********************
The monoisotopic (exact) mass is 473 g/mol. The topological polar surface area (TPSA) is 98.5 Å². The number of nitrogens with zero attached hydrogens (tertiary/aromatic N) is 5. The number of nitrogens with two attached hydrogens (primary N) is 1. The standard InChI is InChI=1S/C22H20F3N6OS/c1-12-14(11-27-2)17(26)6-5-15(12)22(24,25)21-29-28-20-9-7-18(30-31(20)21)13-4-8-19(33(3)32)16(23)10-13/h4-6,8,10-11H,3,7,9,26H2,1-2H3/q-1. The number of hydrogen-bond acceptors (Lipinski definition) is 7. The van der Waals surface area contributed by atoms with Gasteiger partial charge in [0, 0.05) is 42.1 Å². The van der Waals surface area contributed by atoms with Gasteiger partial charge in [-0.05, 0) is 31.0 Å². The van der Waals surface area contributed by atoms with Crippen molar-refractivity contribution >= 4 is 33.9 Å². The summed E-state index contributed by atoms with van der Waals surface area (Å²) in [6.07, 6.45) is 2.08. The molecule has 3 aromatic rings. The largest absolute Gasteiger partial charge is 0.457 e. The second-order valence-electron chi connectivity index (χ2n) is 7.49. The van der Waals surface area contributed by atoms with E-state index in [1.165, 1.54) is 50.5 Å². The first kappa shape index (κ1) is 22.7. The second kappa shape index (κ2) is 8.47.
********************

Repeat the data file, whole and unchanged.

The monoisotopic (exact) mass is 473 g/mol. The topological polar surface area (TPSA) is 98.5 Å². The number of nitrogens with zero attached hydrogens (tertiary/aromatic N) is 5. The number of nitrogens with two attached hydrogens (primary N) is 1. The standard InChI is InChI=1S/C22H20F3N6OS/c1-12-14(11-27-2)17(26)6-5-15(12)22(24,25)21-29-28-20-9-7-18(30-31(20)21)13-4-8-19(33(3)32)16(23)10-13/h4-6,8,10-11H,3,7,9,26H2,1-2H3/q-1. The number of hydrogen-bond acceptors (Lipinski definition) is 7. The van der Waals surface area contributed by atoms with Gasteiger partial charge in [0, 0.05) is 42.1 Å². The van der Waals surface area contributed by atoms with Gasteiger partial charge in [-0.05, 0) is 31.0 Å². The van der Waals surface area contributed by atoms with Crippen molar-refractivity contribution >= 4 is 33.9 Å². The summed E-state index contributed by atoms with van der Waals surface area (Å²) in [6.07, 6.45) is 2.08. The molecule has 3 aromatic rings. The largest absolute Gasteiger partial charge is 0.457 e. The second-order valence-electron chi connectivity index (χ2n) is 7.49. The van der Waals surface area contributed by atoms with E-state index in [1.165, 1.54) is 50.5 Å². The first kappa shape index (κ1) is 22.7. The second kappa shape index (κ2) is 8.47.